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High-Frequency Fat Loss – What I Learned in Lockdown


As I came to terms with the realities of being in lockdown I needed to come up with strategies to help my clients keep moving towards their goals. I decided to take the time at home as an opportunity to shed some body fat.

 

Obviously sensible dietary choices were going to be essential to this, but with my usual physical activity drastically reduced (that’s what happens when you trade 8 hours a day on the gym floor for sitting in front of your laptop), I needed to be intelligent about my training. One of the key tools I used for that is high-frequency weighted cardio.

 

 

To be able to take a high-frequency approach to any training method you need to be able to recover quickly. When it comes to high-frequency training, high levels of muscle damage and being sore for days are public enemy number one!

 

There is one often neglected training method that causes almost zero muscle damage, but provides a powerful training stimulus. And that is the method I will used to lean down during lockdown. So, here’s how I progressed on my lockdown plan.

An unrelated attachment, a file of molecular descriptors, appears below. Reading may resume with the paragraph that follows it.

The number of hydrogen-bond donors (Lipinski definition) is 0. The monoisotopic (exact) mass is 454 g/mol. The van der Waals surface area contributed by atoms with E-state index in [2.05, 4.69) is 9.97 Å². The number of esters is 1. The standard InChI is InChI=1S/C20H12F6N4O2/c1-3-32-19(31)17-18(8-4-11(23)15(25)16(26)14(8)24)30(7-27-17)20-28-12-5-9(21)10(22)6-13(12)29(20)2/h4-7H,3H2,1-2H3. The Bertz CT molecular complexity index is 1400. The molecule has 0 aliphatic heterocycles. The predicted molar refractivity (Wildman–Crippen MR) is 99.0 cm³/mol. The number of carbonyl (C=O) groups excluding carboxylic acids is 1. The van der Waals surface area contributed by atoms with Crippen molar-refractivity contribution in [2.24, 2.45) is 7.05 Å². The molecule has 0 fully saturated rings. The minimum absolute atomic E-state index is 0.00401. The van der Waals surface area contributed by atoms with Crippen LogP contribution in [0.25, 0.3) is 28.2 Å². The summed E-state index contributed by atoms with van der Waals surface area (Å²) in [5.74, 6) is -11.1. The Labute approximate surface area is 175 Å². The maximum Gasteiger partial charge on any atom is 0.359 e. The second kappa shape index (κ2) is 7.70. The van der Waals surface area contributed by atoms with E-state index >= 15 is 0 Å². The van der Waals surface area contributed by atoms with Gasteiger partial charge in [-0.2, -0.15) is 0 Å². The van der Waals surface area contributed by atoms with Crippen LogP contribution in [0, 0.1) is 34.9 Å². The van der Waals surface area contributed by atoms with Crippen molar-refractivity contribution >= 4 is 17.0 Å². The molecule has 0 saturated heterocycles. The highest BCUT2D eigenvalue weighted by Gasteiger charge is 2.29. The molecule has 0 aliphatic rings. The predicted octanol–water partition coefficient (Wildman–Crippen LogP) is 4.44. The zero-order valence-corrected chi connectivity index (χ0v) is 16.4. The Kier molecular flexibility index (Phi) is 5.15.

Concentric-Only Training

There are two main phases of muscle contraction during resistance training:

 

  1. Concentric Muscle Training
  2. Eccentric Muscle Training

 

The concentric phase is when a muscle shortens under tension. You can think of this as the lifting phase. The eccentric is when the muscle lengthens under tension. This is the lowering phase.

 

The eccentric phase is where most of the muscle damage occurs. Eliminating the eccentric phases means you can reduce the stress, muscle damage, and breakdown that occurs with traditional training.

 

I wouldn’t suggest excluding all eccentric training form your program indefinitely as the eccentric portion of the lift does carry many benefits and is a key piece of the size and strength puzzle. However, tactically removing the eccentric phase from certain elements of your training can have powerful benefits.

 

Concentric-only training creates the potential for:

 

  1. Higher training frequency
  2. More volume

 

 

Those are both very useful when it comes to fat loss. Even better, a 2017 study (Stock et al., 2017) showed that concentric-only strength training (involving minimal muscle damage) produced hypertrophy in just 3 – 4 weeks. So, concentric training can help you get lean and gain (or least preserve) muscle mass.

 

Research shows that concentric-only training produces much higher metabolic demands than eccentric training (Kraemer et al., 2001). Significantly greater VO2 and lactic acid levels are reached with concentric-only training. This increased metabolic cost equates to more calories burned.

 

Improved Recovery with Concentric-Only Training

Concentric-only training is very popular in injury rehab programs. In the early stages of rehab many therapists use high frequency concentric-only training as the first-step in strengthening muscles.

 

Improved recovery from injury is one benefit of concentric only training. Enhanced recovery between sessions is also a big plus of concentric only work.